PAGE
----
An alluring mixture, in other words - and one that had been appealing to travellers beyond those simply seeking an exotic beach.
"Up until the protests and [FCO] travel ban, Nicaragua was rising in popularity, and had been doing so for some time," says Rafe Stone, the product manager for Nicaragua at specialist tour operator Journey Latin America (journeylatinamerica.co.uk). "People were starting to discover what a genuinely hospitable and beautiful destination it is. Just after April, when the protests started, we had further enquiries and interest - which continues still."
It is also, he says, a country which rewards those who choose to inspect it in detail.
"Nicaragua has a genuine feel for what tourists want on many levels," he adds. "It is accessible enough for visitors to be able to visit smoking volcanoes, wonderful beaches and deep rainforest within a few days of being there. The roads are well paved, and these days you can eat really well all over the country."
None of this matters in a context in which people are dying - and in a crisis whose length and breadth of destruction it is impossible to predict.
Ortega is nothing if not a survivor - he emerged as one of the leaders of the Sandinista uprising, and is now into his fourth term as Nicaraguan president. He was first elected to the top job in 1984, rode out the peaks and troughs of the Nineties when the political tide turned against his party (the Frente Sandinista de Liberación Nacional; FSLN) - and has been back in power since 2006. In 2014, the National Assembly altered the constitution to allow him run for a third successive presidential term. The accusations against him are severe - in May, Amnesty International published a report declaring that "during April and May 2018, the Nicaraguan government adopted a strategy of violent repression not seen in the country for years." The current crisis may not be a short tremor, but the start of a long, dark era.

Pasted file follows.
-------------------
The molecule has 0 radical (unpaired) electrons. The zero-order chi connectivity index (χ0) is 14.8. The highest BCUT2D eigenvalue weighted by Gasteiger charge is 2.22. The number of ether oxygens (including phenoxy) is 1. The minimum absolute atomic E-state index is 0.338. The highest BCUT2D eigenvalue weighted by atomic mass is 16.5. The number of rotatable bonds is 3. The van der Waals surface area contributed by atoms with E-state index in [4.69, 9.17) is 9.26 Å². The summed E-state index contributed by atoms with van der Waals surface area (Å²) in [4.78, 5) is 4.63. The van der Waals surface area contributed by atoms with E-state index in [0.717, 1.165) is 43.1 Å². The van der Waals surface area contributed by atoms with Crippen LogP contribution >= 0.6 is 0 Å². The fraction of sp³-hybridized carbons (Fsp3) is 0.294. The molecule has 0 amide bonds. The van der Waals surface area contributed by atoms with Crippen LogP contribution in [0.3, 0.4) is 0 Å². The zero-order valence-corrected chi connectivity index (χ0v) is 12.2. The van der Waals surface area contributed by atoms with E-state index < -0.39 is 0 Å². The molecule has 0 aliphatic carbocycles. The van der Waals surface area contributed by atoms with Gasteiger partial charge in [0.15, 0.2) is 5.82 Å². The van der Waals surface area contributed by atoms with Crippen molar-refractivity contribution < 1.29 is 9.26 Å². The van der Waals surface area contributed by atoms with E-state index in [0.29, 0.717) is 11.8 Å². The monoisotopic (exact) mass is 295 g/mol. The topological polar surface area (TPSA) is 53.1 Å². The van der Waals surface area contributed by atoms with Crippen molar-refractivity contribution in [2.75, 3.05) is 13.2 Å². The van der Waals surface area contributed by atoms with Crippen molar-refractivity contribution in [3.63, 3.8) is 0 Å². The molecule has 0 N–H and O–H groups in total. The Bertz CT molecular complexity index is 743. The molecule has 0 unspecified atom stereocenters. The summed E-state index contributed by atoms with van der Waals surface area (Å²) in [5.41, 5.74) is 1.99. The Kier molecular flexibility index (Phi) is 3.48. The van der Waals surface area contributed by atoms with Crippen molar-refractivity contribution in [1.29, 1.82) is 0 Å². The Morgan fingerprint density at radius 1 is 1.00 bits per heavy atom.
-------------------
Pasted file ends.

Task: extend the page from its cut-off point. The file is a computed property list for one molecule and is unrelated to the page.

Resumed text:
"We are very saddened to see the recent political unrest in some areas of Nicaragua," says Colin Stewart of the Latin American Travel Association (lata.travel), the industry body which helps to promote tourism in the region.
"In recent years, Nicaragua had seen a boost in tourism numbers, including a 19 per cent increase in international visitors in 2017. Thanks to its incredible nature, which accounts for seven per cent of the world’s biodiversity, Nicaragua has recently become a destination of choice for the intrepid traveller."
"The current situation is volatile and we would urge travellers to follow FCO guidelines. We are hoping for a quick and peaceful resolution to the current situation."
Central America travel guide – which is the perfect country for you?
By contrast, the Nicaraguan Tourist Board (visitnicaragua.us) is striking a more hopeful tone.
"Tourism was interrupted between April and July by the the political and social crisis," says Ana Carolina Garcia Tijerino, the board’s director of promotion and marketing. "However, four months on, tourism is recovering. Tourist areas are calm, there is free movement on the roads, and destinations that have traditionally been successful are ready to continue receiving visitors.
"Tourism in Nicaragua is a great success story, and a model of economic development. We are confident that we are on track to recover growth as a destination for the benefit of both tourists and the Nicaraguan people."